This tea-room on the cobbled Rue de Bourg is owned by a family of artisan chocolate-makers, so that’s reason enough to visit right there. However besides Manuel’s divine Swiss chocolates, this is a good little place for a morning croissant – widely considered the best in town and cheap too.
The Swiss Transport Museum is huge, well-designed and enjoyable to visit. With separate sections for transport by track, road, air, water and space travel, there's loads of interactive displays and exhibits for kids of all ages.
Billed as a ‘theatre for young and old’, Basel’s well-known puppet theatre is exactly that, staging afternoon performances aimed at children and darker tales for adults during the evening. Performance styles vary wildly – if you thought puppetry was just Miss Piggy or Big Bird you’ll be thoroughly surprised by the cast of characters performing here.
Get set for a tidal wave of fun and, er, relaxation! Splash & Spa Tamaro has a huge amount of water-based activities on offer. First up, there's five exciting waterslides to try (we suggest the Gravity Killer!).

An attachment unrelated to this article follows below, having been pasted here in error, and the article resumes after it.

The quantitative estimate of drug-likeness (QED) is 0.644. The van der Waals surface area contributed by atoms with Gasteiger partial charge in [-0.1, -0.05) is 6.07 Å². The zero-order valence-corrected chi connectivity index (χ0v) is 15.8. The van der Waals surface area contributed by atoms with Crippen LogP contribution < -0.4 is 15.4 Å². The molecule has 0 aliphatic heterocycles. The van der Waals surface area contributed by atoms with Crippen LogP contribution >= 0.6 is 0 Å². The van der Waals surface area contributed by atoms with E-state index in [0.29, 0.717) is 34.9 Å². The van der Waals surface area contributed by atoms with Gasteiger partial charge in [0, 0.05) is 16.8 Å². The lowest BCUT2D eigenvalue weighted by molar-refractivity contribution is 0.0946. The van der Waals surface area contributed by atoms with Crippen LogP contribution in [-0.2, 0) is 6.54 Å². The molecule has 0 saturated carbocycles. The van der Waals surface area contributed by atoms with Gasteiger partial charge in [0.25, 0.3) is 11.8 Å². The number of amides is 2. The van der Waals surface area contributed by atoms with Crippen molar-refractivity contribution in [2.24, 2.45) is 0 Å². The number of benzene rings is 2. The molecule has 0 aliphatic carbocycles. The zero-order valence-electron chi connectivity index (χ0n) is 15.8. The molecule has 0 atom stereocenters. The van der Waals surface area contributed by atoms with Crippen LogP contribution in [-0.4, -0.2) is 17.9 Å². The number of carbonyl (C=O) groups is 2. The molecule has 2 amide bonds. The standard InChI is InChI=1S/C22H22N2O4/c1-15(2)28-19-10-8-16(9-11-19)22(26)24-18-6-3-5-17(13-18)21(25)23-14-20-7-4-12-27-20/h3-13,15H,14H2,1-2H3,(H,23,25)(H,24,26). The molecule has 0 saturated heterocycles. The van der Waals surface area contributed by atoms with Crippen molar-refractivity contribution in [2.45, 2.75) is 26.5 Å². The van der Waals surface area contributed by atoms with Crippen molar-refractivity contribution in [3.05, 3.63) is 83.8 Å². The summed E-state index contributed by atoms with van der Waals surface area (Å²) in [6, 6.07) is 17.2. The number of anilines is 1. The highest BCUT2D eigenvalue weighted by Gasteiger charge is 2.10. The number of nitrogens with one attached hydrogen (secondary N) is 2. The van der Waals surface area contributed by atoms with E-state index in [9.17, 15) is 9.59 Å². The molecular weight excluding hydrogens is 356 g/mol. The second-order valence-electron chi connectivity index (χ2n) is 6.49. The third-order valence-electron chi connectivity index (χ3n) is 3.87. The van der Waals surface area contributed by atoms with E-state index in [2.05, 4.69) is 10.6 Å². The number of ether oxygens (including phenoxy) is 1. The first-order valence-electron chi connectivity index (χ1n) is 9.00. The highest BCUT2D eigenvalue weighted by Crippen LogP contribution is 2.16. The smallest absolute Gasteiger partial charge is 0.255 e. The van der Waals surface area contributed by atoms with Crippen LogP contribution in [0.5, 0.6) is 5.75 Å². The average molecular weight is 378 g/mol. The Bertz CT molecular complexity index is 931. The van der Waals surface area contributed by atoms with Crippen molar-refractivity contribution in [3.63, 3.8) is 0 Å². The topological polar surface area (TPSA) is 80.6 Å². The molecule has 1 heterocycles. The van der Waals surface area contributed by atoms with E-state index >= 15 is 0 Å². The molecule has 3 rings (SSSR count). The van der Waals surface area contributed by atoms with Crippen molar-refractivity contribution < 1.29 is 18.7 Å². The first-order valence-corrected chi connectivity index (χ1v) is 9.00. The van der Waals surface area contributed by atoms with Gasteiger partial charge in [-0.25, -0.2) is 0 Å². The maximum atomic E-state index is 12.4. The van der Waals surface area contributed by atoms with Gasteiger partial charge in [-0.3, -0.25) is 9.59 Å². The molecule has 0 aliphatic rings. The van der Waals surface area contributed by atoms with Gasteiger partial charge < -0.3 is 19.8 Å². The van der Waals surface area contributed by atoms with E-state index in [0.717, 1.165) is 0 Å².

The roar of up to 600,000 litres of water per second crashing over the rocks makes your ear drums throb. There is some lovely walking in the romantic landscape around the falls, but the must-do experience is a boat trip to the rock that stands at the heart of the powerful masses of water.
Situated at the foot of the Flüela mountain pass, this high wire and cycle park offers a fun day out for adventurous adults and children alike. The park has five rope courses of different difficulties (including a children’s one) and a mountain bike course suitable for all riders.
Visit Yumm in the morning and it’s likely your cupcake will have been baked in the last hour. The aroma of fresh baking that infuses the shop in Kleinbasel is irresistible – as is the selection of cupcakes, which range from chocolate and vanilla to mango or white chocolate and raspberry.